The Australian Small Business and Family Enterprise Ombudsman Kate Carnell has reiterated her support for more programs that will benefit women working in the small-business sector. Speaking in support of the Thrive By Five campaign, Carnell threw her support behind universal access to high-quality, affordable early education, along with affordable childcare as women entrepreneurs are working to get their small businesses back up and running.
“Women make up more than a third of Australia’s small-business owners (38 per cent),” Carnell pointed out. “The latest data from the Productivity Commission shows there was a 21.7 per cent rise in the number of parents and carers in Australian who didn’t work due to childcare costs in 2020, compared with the previous year.
“According to those figures, 90,000 Australian parents stayed out of the workforce last year because the cost of childcare was too high,” Carnell added. “At the moment Australia’s childcare costs are the fourth highest in the OECD, taking an average of 27 per cent of household income. For women and families in small businesses, particularly those that are relying on JobKeeper or still in the process of recovering from the COVID crisis, childcare is unaffordable.”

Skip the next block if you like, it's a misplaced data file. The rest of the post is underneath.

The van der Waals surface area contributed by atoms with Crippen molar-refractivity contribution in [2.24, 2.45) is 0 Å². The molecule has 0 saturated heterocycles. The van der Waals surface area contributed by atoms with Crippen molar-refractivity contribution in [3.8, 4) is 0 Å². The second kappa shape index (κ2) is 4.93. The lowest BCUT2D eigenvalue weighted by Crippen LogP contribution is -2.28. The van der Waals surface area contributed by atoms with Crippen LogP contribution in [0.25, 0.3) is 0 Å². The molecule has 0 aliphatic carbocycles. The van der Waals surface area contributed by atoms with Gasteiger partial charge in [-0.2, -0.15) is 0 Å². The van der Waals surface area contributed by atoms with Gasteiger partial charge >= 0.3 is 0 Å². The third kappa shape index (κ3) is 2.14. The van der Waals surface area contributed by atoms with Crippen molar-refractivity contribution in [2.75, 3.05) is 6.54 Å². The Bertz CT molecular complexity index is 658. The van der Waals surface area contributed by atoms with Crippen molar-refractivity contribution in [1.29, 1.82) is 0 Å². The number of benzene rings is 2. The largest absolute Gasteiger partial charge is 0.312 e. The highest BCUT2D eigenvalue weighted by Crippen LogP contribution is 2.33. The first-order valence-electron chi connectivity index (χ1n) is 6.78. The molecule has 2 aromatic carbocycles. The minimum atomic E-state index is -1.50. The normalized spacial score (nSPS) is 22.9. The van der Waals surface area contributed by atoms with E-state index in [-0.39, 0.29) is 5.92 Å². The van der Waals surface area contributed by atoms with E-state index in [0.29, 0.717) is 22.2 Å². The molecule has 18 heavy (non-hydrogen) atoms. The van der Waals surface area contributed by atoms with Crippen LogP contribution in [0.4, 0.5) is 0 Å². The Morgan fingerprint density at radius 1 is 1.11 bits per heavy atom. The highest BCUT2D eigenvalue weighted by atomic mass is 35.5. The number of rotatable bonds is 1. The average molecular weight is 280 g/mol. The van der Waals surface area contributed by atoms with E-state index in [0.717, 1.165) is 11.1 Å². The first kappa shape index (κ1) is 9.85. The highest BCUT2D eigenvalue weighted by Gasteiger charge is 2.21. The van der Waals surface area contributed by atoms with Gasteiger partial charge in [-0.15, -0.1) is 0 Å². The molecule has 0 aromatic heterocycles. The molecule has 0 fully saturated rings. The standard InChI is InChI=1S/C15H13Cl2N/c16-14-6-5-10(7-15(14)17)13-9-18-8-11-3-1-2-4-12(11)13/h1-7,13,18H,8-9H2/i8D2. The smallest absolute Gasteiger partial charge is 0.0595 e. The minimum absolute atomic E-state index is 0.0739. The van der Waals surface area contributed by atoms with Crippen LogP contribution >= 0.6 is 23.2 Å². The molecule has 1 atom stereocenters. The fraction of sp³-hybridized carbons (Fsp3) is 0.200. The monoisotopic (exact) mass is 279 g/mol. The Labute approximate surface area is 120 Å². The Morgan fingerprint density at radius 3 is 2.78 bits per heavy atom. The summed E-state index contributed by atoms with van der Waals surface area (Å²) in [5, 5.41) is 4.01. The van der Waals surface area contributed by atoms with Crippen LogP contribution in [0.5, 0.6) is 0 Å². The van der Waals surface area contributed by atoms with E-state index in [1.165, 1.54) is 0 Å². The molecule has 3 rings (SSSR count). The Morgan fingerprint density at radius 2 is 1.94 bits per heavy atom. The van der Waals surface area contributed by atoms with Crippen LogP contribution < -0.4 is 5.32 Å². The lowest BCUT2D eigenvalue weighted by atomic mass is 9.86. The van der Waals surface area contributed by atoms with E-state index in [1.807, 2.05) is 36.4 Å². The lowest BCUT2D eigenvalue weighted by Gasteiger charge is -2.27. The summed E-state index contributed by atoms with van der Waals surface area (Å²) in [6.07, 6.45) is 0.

Carnell bemoaned the fact that prohibitively high childcare fees mean that more often that not mothers have to spend more time at home looking after their kids rather than working to grow their business, a scnario she described as “bad for small business and even worse for the economy”.
The ASBFEO called on the government to consider innovative ways to increase participation rates for women to ensure productivity and for the benefit of the businesses. Her office is advocating for making childcare more tax-effective or phasing in an expanded subsidy scheme such as that recommended by the Grattan Institute, which is estimated to potentially deliver an $11 billlion boost to the economy.
“Crucially, affordable childcare would allow more women to work on growing their businesses – an important contribution to Australia’s economic recovery,” Carnell concluded.